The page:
Didimo Announces $6.9M in New Funding to Further Develop 3D Digital Human Capture


Didimo, a Portugal-based firm that creates digital models of humans, today announced that it’s raised more than $4.9 million from new and existing investors including Portugal Ventures, Farfetch UK Ltd., Bynd VC, Beta-I and LC Ventures.

The funding follows a recent $2 million grant from the European Commission’s Executive Agency for Small and Medium-sized Enterprises, bringing the company’s total seed financing to more than $8 million to date.

Didimo (meaning “twin” in Greek) is involved in creating high-fidelity 3D characters from a single selfie or scan. Also dubbing the end result a ‘Didimo’, the company says you only need to upload or scan a photo from a smartphone, which is then created into a ready-to-animate personalized 3D character in 20 seconds.

Founded in Portugal in 2016, CEO and founder Prof. Veronica Orvalho created the platform based off her research in computer graphics, which have been used by Universal Studios, Sony, Microsoft, Amazon and other European-funded research projects. Didimo now has 22 employees with teams in Porto, Portugal, Vancouver, Canada and London, UK.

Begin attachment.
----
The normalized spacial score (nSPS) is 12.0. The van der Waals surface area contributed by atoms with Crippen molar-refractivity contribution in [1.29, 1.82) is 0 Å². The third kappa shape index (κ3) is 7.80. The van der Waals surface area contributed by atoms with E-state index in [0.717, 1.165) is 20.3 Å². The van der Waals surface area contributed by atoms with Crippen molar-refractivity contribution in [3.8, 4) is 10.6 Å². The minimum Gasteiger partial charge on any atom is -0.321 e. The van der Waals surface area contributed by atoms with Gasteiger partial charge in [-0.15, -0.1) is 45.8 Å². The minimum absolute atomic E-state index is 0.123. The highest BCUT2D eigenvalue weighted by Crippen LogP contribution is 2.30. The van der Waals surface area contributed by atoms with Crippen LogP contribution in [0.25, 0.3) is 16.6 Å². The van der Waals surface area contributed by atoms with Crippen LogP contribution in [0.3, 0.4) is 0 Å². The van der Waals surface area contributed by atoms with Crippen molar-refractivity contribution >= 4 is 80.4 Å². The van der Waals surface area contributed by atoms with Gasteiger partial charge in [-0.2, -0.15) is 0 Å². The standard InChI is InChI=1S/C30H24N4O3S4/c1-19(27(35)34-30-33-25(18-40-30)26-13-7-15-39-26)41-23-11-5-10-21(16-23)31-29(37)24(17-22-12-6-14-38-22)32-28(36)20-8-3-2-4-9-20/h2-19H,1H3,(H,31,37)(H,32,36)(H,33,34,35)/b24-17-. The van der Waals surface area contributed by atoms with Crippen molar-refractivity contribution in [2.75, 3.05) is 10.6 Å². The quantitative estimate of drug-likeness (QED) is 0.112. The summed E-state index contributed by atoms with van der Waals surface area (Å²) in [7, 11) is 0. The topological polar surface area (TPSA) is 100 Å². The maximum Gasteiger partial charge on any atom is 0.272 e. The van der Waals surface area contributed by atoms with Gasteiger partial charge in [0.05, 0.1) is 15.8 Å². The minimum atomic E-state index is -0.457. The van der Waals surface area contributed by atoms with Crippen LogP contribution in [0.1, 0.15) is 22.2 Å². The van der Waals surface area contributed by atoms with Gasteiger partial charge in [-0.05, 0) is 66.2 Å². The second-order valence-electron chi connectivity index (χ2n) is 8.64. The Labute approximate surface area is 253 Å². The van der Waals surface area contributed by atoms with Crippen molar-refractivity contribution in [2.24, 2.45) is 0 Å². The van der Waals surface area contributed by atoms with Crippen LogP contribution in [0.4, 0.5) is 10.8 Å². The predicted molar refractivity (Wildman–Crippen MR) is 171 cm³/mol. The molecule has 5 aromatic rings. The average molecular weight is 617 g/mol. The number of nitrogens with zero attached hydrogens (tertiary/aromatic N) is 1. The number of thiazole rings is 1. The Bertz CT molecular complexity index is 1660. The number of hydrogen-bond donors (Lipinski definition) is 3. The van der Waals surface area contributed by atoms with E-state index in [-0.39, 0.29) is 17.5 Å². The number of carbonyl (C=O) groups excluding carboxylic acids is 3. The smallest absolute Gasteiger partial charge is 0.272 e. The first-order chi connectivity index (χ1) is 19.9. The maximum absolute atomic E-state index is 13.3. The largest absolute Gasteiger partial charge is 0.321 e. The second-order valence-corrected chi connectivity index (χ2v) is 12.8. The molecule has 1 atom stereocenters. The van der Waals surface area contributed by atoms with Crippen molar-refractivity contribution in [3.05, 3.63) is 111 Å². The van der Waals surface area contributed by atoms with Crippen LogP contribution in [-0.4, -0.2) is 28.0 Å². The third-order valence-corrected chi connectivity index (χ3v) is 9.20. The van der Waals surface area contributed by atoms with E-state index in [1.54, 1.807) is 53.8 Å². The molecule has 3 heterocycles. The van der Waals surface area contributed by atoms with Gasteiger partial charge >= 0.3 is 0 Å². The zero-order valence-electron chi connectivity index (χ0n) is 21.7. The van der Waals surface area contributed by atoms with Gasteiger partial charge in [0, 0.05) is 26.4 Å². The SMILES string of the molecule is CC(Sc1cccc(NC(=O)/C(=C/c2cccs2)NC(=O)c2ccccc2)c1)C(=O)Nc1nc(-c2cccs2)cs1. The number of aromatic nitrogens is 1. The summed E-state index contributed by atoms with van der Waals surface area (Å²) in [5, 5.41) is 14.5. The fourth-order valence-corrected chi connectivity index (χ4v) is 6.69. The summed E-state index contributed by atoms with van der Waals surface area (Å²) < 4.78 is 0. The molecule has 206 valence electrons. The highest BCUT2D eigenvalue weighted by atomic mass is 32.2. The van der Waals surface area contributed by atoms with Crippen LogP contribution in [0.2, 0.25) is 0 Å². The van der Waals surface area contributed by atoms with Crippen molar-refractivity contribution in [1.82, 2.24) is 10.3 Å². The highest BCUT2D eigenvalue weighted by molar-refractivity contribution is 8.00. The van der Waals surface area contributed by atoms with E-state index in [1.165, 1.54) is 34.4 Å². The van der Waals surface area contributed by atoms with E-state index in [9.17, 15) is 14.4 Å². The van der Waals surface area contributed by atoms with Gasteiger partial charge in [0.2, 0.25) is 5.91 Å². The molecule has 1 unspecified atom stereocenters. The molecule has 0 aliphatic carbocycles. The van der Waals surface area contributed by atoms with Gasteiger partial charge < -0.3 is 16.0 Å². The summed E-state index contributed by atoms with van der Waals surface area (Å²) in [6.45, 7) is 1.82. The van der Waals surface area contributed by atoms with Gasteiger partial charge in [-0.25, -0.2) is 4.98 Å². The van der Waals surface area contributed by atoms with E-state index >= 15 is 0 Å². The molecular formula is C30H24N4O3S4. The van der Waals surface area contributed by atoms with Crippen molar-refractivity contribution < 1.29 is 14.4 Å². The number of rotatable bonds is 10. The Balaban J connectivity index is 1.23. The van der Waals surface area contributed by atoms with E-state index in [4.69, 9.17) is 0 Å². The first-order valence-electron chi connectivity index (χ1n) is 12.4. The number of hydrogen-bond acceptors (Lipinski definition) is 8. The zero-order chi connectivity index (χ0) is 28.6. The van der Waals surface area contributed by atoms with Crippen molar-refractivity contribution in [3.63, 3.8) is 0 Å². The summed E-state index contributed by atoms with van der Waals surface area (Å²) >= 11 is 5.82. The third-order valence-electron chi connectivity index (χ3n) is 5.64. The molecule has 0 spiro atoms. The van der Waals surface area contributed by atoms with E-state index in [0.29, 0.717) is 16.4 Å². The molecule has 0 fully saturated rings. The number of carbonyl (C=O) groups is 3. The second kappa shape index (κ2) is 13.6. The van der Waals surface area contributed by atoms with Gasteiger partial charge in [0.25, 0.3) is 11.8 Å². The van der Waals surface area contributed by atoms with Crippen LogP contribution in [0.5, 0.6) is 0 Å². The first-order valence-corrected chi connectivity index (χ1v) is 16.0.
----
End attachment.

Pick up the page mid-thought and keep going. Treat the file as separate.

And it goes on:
The company says in a press statement that the funding will be used “to add to the technology team for product development and to continue commercialization and expansion through additional strategic partnerships.” The company has previous worked with companies such as Sony, Amazon, CeekVR, and Farfetch via pilot programs.

“Throughout history, we have seen barriers be built, only to be torn down again. Today, in our internet-driven world, we have more opportunities to connect than ever before. Yet, when communication is intermediated by technology, we often lose the humanness of that connection,” said Orvalho. “Our mission with the Didimo platform is to break down the barriers between the physical and digital worlds, helping humans transport themselves across that divide. We want to give everyone the chance to use technology based on the image we know best – our own.” 

Orvalho’s research, the company says, is focused on “capturing the nuance of facial expressions in motion, mimicking the way in which we convey surprise, delight, sadness, and other emotions critical to the human experience.”

You can check out an example of a ‘Didimo’ digital human on the company’s website.

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